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By Bruce Sussman
Wed | Dec 19, 2018 | 4:40 AM PST

Let's say you are an American citizen going through security at LAX as you get ready to board your outbound flight to the Middle East.

If Customs and Border Patrol (CBP) agents decide to search your bag and then ask you to unlock your phone so they could search that as well, would you unlock it?

This is what happened to Haisam Elsharkawi. And he refused to unlock his phone.

CBP agents allegedly responded by handcuffing him and taking him to another floor as he yelled, "Someone call a lawyer."

Now he has called one and filed a lawsuit against the United States government.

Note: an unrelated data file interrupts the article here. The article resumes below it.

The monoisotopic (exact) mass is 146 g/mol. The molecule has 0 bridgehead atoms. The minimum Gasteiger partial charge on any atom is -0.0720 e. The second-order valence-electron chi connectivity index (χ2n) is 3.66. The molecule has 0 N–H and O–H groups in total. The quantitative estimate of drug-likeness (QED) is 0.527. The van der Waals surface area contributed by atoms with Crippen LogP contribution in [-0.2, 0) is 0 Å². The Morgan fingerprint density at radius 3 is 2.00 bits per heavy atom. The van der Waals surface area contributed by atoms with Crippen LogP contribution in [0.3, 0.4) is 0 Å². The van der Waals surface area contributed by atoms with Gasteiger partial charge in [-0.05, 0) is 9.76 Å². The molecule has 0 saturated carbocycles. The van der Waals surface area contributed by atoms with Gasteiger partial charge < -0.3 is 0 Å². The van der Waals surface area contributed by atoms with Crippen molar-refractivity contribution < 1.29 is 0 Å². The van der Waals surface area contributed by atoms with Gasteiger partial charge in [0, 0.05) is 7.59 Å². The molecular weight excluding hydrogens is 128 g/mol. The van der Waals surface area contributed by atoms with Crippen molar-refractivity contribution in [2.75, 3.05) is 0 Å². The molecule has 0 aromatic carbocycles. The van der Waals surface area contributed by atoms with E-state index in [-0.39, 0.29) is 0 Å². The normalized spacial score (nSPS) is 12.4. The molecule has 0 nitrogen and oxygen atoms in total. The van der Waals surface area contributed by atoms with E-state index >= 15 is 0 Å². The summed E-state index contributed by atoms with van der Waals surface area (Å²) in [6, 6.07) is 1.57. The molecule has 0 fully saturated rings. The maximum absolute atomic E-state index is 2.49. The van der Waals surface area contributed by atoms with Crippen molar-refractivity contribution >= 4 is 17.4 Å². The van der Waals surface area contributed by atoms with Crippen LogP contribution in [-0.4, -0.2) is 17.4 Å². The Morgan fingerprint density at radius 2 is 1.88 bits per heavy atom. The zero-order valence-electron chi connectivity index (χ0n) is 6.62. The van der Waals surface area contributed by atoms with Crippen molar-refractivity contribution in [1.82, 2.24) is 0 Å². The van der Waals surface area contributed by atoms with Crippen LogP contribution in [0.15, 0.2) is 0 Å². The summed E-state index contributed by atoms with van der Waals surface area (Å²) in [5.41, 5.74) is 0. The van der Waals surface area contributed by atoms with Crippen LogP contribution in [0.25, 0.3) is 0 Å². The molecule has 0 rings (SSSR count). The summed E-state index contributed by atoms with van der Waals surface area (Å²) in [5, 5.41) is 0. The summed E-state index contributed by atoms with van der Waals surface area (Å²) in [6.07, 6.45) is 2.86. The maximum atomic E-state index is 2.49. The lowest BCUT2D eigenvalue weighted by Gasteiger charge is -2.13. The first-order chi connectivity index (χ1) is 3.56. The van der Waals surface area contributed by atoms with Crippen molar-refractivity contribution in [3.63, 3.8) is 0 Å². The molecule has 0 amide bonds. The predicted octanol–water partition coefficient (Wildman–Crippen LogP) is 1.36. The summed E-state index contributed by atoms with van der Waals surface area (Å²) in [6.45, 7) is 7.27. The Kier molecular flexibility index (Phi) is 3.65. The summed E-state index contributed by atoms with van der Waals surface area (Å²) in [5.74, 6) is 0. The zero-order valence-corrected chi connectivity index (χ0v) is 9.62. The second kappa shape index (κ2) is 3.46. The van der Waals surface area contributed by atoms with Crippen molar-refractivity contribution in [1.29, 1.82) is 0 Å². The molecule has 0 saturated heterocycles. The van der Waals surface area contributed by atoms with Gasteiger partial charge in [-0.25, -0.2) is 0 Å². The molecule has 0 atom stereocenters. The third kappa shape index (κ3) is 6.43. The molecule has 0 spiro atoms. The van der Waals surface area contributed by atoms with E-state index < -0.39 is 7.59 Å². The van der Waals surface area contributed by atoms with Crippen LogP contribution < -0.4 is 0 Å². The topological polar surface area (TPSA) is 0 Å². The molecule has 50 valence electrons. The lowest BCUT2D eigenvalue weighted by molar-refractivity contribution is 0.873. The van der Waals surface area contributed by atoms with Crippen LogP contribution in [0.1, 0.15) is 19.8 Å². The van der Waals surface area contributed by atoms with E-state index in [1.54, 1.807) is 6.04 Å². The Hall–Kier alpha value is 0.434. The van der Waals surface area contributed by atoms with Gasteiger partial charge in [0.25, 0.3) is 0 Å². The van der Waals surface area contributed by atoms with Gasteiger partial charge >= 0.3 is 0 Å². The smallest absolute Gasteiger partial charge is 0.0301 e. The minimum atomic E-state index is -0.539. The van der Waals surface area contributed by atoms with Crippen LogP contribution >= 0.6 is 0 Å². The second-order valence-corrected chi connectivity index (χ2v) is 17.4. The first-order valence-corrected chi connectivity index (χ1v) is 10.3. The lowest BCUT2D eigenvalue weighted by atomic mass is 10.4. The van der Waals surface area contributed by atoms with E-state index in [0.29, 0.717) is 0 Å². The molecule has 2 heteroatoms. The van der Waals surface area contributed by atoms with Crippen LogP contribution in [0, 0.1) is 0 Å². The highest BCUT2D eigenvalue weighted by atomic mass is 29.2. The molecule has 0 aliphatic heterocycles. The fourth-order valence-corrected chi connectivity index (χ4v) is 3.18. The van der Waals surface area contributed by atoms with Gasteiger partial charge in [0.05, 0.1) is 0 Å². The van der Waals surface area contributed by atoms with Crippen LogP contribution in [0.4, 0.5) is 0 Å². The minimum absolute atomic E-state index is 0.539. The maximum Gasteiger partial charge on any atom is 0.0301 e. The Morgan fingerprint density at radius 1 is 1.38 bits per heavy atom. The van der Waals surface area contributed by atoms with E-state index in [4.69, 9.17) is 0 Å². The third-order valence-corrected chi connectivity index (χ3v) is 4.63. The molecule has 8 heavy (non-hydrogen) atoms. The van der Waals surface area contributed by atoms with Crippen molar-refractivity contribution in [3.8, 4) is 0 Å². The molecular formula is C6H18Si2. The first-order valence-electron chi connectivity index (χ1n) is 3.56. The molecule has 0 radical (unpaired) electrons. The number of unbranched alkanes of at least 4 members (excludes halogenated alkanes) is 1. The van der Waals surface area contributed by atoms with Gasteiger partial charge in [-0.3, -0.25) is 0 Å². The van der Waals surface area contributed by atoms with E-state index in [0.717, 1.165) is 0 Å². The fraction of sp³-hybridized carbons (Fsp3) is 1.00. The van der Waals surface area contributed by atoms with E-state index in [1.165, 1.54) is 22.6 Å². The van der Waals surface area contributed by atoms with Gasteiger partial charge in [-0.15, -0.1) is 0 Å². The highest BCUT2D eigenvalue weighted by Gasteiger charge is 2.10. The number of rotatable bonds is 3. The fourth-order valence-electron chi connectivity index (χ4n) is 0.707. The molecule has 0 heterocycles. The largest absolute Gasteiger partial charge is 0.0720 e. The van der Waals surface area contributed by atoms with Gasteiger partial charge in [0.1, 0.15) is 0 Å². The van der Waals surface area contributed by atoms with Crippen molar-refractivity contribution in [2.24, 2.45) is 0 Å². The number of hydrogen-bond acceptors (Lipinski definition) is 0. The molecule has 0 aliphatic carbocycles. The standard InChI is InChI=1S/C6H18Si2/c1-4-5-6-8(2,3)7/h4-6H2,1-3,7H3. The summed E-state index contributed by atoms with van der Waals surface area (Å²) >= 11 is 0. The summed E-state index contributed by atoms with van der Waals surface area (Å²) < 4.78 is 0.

The suit alleges he was taken to a holding cell and questioned by numerous agents and a supervisor until he says he felt worried for his safety and relented.

He unlocked the phone for agents, and the lawsuit alleges it may have been "imaged" or copied  for the search.

Again, all of this happened as he was headed out of the U.S. and not into it, which adds a twist here.

This raises the question about which is the higher value: a right to privacy or a right to security? The lawsuit says the CPB supervisor told Elsharkawi that the agents were just trying to protect the U.S.

Read the cell phone unlocking lawsuit for yourself, and think about what you would do in this situation.

[RESOURCE: 2019 SecureWorld conference calendar, where privacy related topics are almost always on the agenda]